Here’s going to be the most forgotten aspect of the New England Patriots’ epic comeback in Super Bowl LI:
Bill Belichick’s decision to send Stephen Gostkowski out for a 33-yard field goal rather than make a desperate attempt at fourth-and-15, even considering the 28-9 deficit the Patriots faced against the Atlanta Falcons with less than 10 minutes remaining in the game. Desperate times call for measures much the same, and the Patriots were just that.
What good was the sure-thing considering the astronomical odds the Patriots were facing?
Well, everything, as it turns out.
It was 28-12 with 9:44 on the clock when the Falcons got the ball back on their own 27. They went three-and-out, on a drive highlighted by Patriots linebacker Dont’a Hightower’s (pay the man his money) perfectly-timed sack of Falcons quarterback Matt Ryan. It caused a fumble on the Atlanta 25-yard line, recovered by Alan Branch. Falcons running back Tevin Coleman had gained nine yards on the first two plays of the drive, leading to Atlanta’s inexplicable decision to put the ball in Ryan’s hands at third-and-1 from the 36-yard line. But that’s when the slightest sliver of hope began to spark within the hearts of Patriots fans.
Still, only 8:24 remaining with 16 points to make up? Nah.
Dwight Freeney sacked Patriots quarterback Tom Brady on the first play of the drive, digging the hole a little bit deeper. A loss of five.
Then, the magic. Short pass to James White up the middle for four yards. Pass to rookie Malcolm Mitchell, who made a diving catch for a gain of 12. Pass to Danny Amendola for eight yards, and again, firing to Amendola in the left corner of the end zone for the touchdown. Direct snap to James White completed the two-point conversion, and suddenly, it was a 28-20 game, but with only 5:56 on the clock.
Surely the Falcons, who ran all over the Patriots defense in the first half, could chew up some clock by rushing with Coleman and Devonta Freeman (11 carries for 75 yards and a touchdown) in the backfield.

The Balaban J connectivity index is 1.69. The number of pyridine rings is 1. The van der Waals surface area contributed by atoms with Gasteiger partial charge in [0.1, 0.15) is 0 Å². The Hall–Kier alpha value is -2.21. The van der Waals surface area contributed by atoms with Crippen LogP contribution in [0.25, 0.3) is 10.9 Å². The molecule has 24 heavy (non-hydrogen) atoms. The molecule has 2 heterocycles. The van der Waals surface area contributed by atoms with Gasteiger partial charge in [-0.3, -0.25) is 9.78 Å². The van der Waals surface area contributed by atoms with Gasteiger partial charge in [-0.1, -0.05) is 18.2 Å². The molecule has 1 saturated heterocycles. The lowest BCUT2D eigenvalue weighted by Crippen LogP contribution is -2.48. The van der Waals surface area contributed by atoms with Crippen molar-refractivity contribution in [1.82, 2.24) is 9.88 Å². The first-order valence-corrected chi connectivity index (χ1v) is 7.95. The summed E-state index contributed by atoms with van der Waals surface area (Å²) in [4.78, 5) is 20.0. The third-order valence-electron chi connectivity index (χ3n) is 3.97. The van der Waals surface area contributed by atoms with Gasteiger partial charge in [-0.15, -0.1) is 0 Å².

Oh, things started fine for the Falcons, with Ryan completing a 39-yard pass to Freeman. But four plays later (which included a miraculous grab by Julio Jones), Patriots defensive end Trey Flowers sacked the quarterback again, leaving the Falcons looking at third-and-23 from the New England 35-yard line, hoping to get into field goal range and seal the Super Bowl win.
The Patriots used their first timeout. And less than a minute later, the Falcons were punting again thanks to a holding penalty that drove them further back.
Brady was incomplete on his first two attempts from the 9-yard-line, with a little more than three minutes remaining. Then he found Chris Hogan for 16 yards, Mitchell for 11 more, and then the catch that will go down in Boston lore, Julian Edelman’s juggling scoop of the ball just an inch from the carpet for a gain of 23 yards.
You hoped by then. You maybe even knew.
Time didn't seem to matter so much by that point. White ran it in for the score, and Amendola scored the second-straight conversion for the Patriots, something that a year ago caused so much heartbreak in the AFC title game in Denver.
No so much this time. The Super Bowl was tied, heading into its first overtime.
Once New England won the coin toss, it was only a matter of watching the Patriots finish off the clearly-gassed Falcons.
34-28. The greatest comeback in Super Bowl history was complete.
All thanks to a field goal that, originally, didn’t seem like anything at all.